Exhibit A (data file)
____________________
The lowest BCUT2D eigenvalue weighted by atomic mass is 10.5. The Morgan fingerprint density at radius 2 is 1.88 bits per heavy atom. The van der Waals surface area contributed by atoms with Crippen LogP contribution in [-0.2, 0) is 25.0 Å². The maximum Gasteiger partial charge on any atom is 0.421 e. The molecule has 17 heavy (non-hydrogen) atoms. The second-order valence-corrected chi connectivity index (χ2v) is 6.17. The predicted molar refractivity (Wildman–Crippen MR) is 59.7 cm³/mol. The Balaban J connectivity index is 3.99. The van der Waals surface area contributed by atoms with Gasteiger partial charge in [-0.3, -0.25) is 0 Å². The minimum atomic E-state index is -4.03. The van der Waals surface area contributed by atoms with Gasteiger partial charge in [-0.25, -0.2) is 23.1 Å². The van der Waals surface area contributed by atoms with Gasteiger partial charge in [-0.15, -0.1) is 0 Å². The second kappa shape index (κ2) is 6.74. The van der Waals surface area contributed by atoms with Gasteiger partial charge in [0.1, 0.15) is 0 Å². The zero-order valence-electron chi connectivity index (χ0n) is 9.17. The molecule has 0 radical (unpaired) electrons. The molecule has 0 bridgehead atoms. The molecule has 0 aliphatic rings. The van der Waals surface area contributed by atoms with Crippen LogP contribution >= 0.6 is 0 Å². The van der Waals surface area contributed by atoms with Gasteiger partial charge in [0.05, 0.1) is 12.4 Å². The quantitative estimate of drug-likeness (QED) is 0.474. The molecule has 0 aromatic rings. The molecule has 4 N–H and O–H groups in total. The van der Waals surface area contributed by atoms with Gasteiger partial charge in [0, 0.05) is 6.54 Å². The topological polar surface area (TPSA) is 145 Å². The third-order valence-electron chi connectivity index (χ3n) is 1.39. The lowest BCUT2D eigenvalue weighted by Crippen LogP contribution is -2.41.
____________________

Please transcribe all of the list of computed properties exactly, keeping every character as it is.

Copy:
The lowest BCUT2D eigenvalue weighted by atomic mass is 10.5. The Morgan fingerprint density at radius 2 is 1.88 bits per heavy atom. The van der Waals surface area contributed by atoms with Crippen LogP contribution in [-0.2, 0) is 25.0 Å². The maximum Gasteiger partial charge on any atom is 0.421 e. The molecule has 17 heavy (non-hydrogen) atoms. The second-order valence-corrected chi connectivity index (χ2v) is 6.17. The predicted molar refractivity (Wildman–Crippen MR) is 59.7 cm³/mol. The Balaban J connectivity index is 3.99. The van der Waals surface area contributed by atoms with Gasteiger partial charge in [-0.3, -0.25) is 0 Å². The minimum atomic E-state index is -4.03. The van der Waals surface area contributed by atoms with Gasteiger partial charge in [-0.25, -0.2) is 23.1 Å². The van der Waals surface area contributed by atoms with Gasteiger partial charge in [-0.15, -0.1) is 0 Å². The second kappa shape index (κ2) is 6.74. The van der Waals surface area contributed by atoms with Gasteiger partial charge in [0.1, 0.15) is 0 Å². The zero-order valence-electron chi connectivity index (χ0n) is 9.17. The molecule has 0 radical (unpaired) electrons. The molecule has 0 bridgehead atoms. The molecule has 0 aliphatic rings. The van der Waals surface area contributed by atoms with Crippen LogP contribution >= 0.6 is 0 Å². The van der Waals surface area contributed by atoms with Gasteiger partial charge in [0.05, 0.1) is 12.4 Å². The quantitative estimate of drug-likeness (QED) is 0.474. The molecule has 0 aromatic rings. The molecule has 4 N–H and O–H groups in total. The van der Waals surface area contributed by atoms with Gasteiger partial charge in [0, 0.05) is 6.54 Å². The topological polar surface area (TPSA) is 145 Å². The third-order valence-electron chi connectivity index (χ3n) is 1.39. The lowest BCUT2D eigenvalue weighted by Crippen LogP contribution is -2.41.